Math Game ~ Batter Up

I was thrilled when I got an email from Jennifer asking about guest posting on Voluntown Housewife! Jennifer is the community manager at www.education.com . If you haven’t checked out their site, you should! It is full of tons of learning tools to help kids excel in reading and math. It offers tools for ages pre-k through 5th grade! Be sure to stop over and spread some love! 

 

Play Batter Up!

{GUEST POST} 

Author:Jennifer Chalupnik

www.education.com

 

Baseball table

Spark your fourth grader’s interest in studying math by using a game he already knows: Baseball! This game can be played with two players or two teams. It’s a fun and competitive way to review new math concepts and simple computations. All you need is some paper, pencils, and a scorecard. “Batter Up!” provides quick practice of math skills in a fun, stress-free way. It’s sure to be a “hit” with your child!


What You Need:

  • 5–6 sheets of paper cut into approximately 40 cards
  • Pencil
  • Scrap paper for math work, scorecard and baseball diamonds

Baseball

What You Do:

  1. Begin by making playing cards with your child. Choose a concept your fourth grader needs to review, such as simple equations. On each card, write an equation (n+5=10). Use your child’s textbook or homework to find examples of these equations to use. Do not write the answers on the cards.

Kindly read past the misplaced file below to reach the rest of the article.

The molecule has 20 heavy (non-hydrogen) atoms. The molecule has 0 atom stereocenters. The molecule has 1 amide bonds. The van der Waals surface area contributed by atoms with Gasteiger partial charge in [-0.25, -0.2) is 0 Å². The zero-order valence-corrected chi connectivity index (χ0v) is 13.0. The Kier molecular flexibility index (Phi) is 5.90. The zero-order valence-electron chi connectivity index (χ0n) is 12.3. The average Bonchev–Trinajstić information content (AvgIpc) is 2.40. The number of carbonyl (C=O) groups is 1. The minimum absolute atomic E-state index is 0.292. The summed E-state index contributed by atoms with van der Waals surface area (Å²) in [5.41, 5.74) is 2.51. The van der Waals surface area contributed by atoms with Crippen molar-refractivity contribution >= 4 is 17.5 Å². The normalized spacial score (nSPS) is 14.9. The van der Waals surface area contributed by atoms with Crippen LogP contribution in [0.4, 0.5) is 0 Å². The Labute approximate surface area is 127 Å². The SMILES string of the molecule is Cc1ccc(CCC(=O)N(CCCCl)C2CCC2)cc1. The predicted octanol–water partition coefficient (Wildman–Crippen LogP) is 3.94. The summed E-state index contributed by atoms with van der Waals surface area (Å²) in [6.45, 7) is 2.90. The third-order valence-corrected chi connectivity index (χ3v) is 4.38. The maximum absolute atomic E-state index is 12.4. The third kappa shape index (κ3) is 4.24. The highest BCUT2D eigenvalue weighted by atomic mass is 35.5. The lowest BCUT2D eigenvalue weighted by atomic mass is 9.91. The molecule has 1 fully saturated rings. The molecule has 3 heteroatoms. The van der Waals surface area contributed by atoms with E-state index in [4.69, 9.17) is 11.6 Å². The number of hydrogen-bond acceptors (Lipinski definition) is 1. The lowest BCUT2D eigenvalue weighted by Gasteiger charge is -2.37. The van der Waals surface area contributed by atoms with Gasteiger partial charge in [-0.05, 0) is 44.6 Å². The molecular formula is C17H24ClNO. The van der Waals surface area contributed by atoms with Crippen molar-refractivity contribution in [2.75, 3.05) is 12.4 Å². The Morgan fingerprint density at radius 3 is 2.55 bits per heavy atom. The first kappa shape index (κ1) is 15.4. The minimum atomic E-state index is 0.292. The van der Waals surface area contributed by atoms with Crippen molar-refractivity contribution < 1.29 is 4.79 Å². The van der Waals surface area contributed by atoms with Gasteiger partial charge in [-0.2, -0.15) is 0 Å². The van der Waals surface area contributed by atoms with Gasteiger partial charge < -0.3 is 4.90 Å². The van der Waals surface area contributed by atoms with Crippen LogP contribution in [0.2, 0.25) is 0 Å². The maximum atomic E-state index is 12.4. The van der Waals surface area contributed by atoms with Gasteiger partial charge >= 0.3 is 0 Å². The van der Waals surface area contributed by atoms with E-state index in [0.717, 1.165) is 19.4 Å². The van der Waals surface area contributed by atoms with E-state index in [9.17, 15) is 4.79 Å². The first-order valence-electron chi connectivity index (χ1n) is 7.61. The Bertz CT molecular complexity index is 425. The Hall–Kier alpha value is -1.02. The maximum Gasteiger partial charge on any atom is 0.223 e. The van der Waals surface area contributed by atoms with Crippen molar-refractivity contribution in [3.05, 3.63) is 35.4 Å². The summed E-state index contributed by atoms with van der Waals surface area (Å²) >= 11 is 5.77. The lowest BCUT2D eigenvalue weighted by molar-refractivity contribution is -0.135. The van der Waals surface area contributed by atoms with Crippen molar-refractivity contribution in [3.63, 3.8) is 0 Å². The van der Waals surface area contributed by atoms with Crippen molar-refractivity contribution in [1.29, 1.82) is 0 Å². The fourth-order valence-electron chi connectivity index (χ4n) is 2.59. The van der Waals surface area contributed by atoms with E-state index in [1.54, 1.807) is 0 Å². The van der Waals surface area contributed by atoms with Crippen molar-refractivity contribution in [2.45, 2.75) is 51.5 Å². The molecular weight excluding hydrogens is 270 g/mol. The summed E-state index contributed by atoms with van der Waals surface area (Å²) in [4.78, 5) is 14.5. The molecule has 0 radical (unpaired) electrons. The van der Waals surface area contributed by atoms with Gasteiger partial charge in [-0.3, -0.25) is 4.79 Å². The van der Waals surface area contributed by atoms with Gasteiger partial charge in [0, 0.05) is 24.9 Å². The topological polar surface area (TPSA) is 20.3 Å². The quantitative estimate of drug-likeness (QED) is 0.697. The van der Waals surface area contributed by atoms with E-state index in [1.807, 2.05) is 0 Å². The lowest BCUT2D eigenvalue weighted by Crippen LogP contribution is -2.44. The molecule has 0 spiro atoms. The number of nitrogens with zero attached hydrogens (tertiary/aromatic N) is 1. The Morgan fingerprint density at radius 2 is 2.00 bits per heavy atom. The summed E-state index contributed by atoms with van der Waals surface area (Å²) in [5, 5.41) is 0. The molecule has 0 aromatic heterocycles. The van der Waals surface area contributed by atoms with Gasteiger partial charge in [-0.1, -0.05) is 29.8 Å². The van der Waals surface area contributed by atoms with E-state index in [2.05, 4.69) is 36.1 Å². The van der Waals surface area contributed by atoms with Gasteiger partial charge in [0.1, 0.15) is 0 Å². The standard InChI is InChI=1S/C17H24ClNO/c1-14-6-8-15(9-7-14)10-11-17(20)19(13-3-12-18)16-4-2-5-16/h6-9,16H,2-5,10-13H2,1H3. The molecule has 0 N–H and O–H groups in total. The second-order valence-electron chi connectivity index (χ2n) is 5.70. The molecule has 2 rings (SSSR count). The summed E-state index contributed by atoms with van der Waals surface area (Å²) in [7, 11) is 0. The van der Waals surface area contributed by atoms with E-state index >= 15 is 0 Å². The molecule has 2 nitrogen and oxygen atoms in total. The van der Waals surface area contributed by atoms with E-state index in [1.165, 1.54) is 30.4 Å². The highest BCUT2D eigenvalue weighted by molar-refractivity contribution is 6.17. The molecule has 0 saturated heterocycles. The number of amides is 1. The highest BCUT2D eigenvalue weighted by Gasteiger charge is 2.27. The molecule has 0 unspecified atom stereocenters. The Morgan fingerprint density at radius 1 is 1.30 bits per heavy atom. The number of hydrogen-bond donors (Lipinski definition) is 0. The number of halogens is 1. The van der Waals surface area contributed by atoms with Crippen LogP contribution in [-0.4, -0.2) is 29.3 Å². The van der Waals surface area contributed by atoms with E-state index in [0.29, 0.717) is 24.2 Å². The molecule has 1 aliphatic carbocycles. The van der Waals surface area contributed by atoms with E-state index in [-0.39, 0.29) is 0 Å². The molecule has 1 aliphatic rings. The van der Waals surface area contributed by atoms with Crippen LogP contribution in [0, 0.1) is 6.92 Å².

2. Next, print or write out a scorecard showing innings, outs and runs (see image for an example)
  3. Give players scrap paper and pencils. Each player should draw a diamond on his paper for inning 1.
  4. Begin with Player 1. Show him a card and ask him to solve the equation on his scrap paper (set a time limit of 30 seconds). If the player answers correctly, he moves to first base and puts an X at first base on his diamond. If he answers incorrectly, it’s an “out” and you mark it on the scorecard.
  5. Player 2 is now up and gets a card. Follow the same steps as Player 1. Every time a player answers correctly, he moves up a base until he gets to home plate and scores a “run.” Mark runs on the scorecard.
  6. Continue switching between players until a player gets three outs. Start a new inning and have players draw new baseball diamonds. Play 9 innings or set a score limit, for example, the first player to get 10 runs wins.
  7. After playing “Batter Up!” together a few times, write the answers on the backs of the cards so your child can play independently with a friend.

If you’re playing with two teams, each player on the team should solve the equation and then come up with a final answer together. Decide on a team spokesperson to give the final answer.

Leave a Reply

Your email address will not be published. Required fields are marked *